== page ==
Amazon’s cloud gains are its silver lining – 2017

Amazon’s cloud gains are its silver lining



Amazon Chief Executive Jeff Bezos is famous for brushing off profit concerns. The fourfold increase in the $400 billion online retailer’s 2016 profit from a year earlier, reported on Thursday, was a pleasant surprise. But true to form, the company may spend more than analysts thought it would in the first quarter. Bezos still prefers investment to earnings.




The online titan made an encouraging $2.4 billion in net income during 2016. Amazon Web Services, the cloud platform, accounted for nearly 75 percent of the year’s operating profit. In the fourth quarter, revenue growth at AWS came in at 47 percent year-over-year – a slight slowdown from the previous quarter, but still rapid with operating margins steady at about 33 percent.

Amazon.com President, Chief Executive and Chairman Jeffrey Bezos answers a question at the Consumer Reports headquarters in Yonkers, New York, May 11, 2011. Bezos was taking part in Consumer Reports’ “ShopSmart”, a summit on tips, scams and deals from Consumer Reports Magazine. REUTERS/Mike Segar (UNITED STATES – Tags: BUSINESS) – RTR2M9RL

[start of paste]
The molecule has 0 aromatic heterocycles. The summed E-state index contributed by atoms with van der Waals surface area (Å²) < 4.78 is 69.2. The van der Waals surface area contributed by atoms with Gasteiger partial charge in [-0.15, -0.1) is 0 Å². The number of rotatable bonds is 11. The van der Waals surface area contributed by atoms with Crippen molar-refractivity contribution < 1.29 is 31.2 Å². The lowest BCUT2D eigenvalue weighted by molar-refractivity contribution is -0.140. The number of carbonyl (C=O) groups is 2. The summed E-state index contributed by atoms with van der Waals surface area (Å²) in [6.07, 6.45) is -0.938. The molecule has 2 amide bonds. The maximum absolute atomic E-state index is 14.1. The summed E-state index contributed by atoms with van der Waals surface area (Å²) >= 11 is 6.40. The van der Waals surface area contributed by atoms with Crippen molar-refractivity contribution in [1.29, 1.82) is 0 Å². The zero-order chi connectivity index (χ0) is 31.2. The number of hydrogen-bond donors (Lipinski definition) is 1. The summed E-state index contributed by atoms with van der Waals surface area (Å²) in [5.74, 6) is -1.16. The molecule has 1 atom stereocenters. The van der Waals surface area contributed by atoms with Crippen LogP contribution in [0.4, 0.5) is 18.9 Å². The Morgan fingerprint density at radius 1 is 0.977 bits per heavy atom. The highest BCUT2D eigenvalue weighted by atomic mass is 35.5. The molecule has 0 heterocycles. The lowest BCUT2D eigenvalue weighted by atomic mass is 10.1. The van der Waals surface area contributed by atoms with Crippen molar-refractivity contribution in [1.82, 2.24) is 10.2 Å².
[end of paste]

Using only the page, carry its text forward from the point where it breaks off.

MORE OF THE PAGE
The bottom line was better than Wall Street expected, even if the top line fell slightly short. But it seems some analysts hoped that maybe – finally – the upward trend in profit would continue, beginning to justify the company’s stretched valuation, currently running around 100 times forecast earnings, according to Thomson Reuters data.




It isn’t yet to be, however, with the company saying it will make at most $900 million of operating income in the first quarter, against outside forecasts of $1.3 billion. Amazon’s volatile shares took a 4 percent hit in late trading after it published its numbers.

Bezos’ plan is to ramp up investment on everything from warehouses and airplanes to its hit Alexa voice-control device and video-content ambitions. After all, Amazon is trying to compete with Netflix. Reed Hastings’ video-streaming service plans to shell out some $6 billion on TV shows and movies this year.

Investing most of what the behemoth generates rather than worrying about net profit has served Amazon’s growth ambitions and investors well over the years. The CEO is showing no signs of changing his approach. The emerging cloud-services giant within a giant, with strong growth and healthy profit, is a silver lining which may keep investors patient.

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